|Food and Nutrition Bulletin Volume 20, Number 1, 1999 (UNU, 1999, 181 pages)|
|Assessing intellectual and affective development before age three: a perspective on changing practices|
Assessments should begin by establishing reliable, working alliances with the significant individuals in the child's life. These individuals hold important information about the child and his or her capacities. Creating a reliable alliance with parents involves the use of sensitive interpersonal communication skills and the development of mutual trust and respect . This calls for sensitive listening skills, responsivity to requests and concerns, openness to the family's interpretations, and honesty in interactions. Mutual respect for the family also involves understanding the family's strengths, challenges, and problem-solving strategies, as well as awareness and communication of the cultural assumptions undergirding assessment and professional recommendations. Hirshberg  describes precisely this kind of parent-professional relationship in his description of clinical interviewing. His critical insight is that human connectedness is essential for the process of assessment and intervention. This connectedness occurs at many levels: between parent and child, parent and clinician, and clinician and child.
After this relationship has been established, the assessment should be focused on practical outcomes. Assessment is not an end in itself. Rather, its goal is to obtain useful and accurate information about the child and the child's nurturing environment, including the resources and obstacles inherent in that environment, in order to find or create the most optimal situation for supporting the child in meeting family goals. The validity of an assessment is determined in terms of its application.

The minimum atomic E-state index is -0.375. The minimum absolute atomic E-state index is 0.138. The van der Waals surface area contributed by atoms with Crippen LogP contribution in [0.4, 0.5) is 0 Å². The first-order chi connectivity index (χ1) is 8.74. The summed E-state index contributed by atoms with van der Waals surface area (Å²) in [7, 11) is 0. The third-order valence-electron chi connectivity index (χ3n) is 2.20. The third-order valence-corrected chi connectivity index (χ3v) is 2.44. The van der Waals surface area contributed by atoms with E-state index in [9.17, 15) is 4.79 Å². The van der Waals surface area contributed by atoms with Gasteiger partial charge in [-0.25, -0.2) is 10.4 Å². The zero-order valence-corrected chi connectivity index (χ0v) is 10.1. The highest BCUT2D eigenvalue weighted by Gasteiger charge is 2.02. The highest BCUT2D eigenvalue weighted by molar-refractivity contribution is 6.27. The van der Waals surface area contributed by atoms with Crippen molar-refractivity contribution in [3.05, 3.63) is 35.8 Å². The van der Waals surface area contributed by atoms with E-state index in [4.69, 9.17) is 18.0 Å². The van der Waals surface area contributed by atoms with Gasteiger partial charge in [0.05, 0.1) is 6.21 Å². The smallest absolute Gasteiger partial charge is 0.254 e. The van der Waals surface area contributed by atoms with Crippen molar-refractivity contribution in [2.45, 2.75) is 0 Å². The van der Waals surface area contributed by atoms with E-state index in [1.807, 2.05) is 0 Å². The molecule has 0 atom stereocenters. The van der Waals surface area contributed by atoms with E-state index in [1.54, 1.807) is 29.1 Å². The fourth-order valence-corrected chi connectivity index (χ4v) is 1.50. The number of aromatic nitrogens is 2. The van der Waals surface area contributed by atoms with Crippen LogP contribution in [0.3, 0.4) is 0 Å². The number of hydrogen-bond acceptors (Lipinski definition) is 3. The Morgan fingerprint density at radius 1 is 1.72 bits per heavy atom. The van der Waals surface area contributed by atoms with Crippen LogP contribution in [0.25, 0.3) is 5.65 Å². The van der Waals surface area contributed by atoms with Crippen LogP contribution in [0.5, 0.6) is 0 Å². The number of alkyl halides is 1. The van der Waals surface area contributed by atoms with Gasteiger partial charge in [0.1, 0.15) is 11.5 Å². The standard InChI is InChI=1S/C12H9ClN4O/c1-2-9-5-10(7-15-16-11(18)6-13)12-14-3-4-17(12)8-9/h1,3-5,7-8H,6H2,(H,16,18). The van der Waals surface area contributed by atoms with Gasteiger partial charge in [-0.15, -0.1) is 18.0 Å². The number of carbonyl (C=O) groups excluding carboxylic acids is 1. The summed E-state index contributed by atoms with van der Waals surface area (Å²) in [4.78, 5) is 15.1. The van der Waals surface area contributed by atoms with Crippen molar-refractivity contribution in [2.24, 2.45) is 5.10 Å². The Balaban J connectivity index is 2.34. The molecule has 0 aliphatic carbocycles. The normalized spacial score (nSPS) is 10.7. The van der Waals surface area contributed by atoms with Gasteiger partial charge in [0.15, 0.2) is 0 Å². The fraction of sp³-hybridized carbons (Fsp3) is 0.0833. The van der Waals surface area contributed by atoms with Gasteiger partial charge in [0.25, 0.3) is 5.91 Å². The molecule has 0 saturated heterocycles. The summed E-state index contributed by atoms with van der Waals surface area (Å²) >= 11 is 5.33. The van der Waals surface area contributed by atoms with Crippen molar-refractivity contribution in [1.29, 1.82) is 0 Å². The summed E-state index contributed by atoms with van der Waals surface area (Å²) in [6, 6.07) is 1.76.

Greenspan and Meisels [26, pp. 18-19] translate these ideas into a sequence of assessment as follows:
» Establishing an alliance with the parents, listening to their views of the child's strengths and challenges, and discussing the issues to be explored in the assessment.
» Obtaining a developmental history of the child and an initial picture of the family's experience: although basic information may be readily available, some insights may only emerge over time, as part of an ongoing relationship and working alliance with the parents.» Observing the child in the context of unstructured play with the parent(s) or other familiar caregivers.» If appropriate, observing interaction between the child and a clinician.» Making specific assessments of individual functions in the child, as needed.
» Using a developmental model as a framework for integrating all the data obtained from parents' reports, direct observation, and other sources, and conveying and discussing assessment findings in the context of an alliance with the child's primary caregivers, with the potential for starting an intervention process if needed.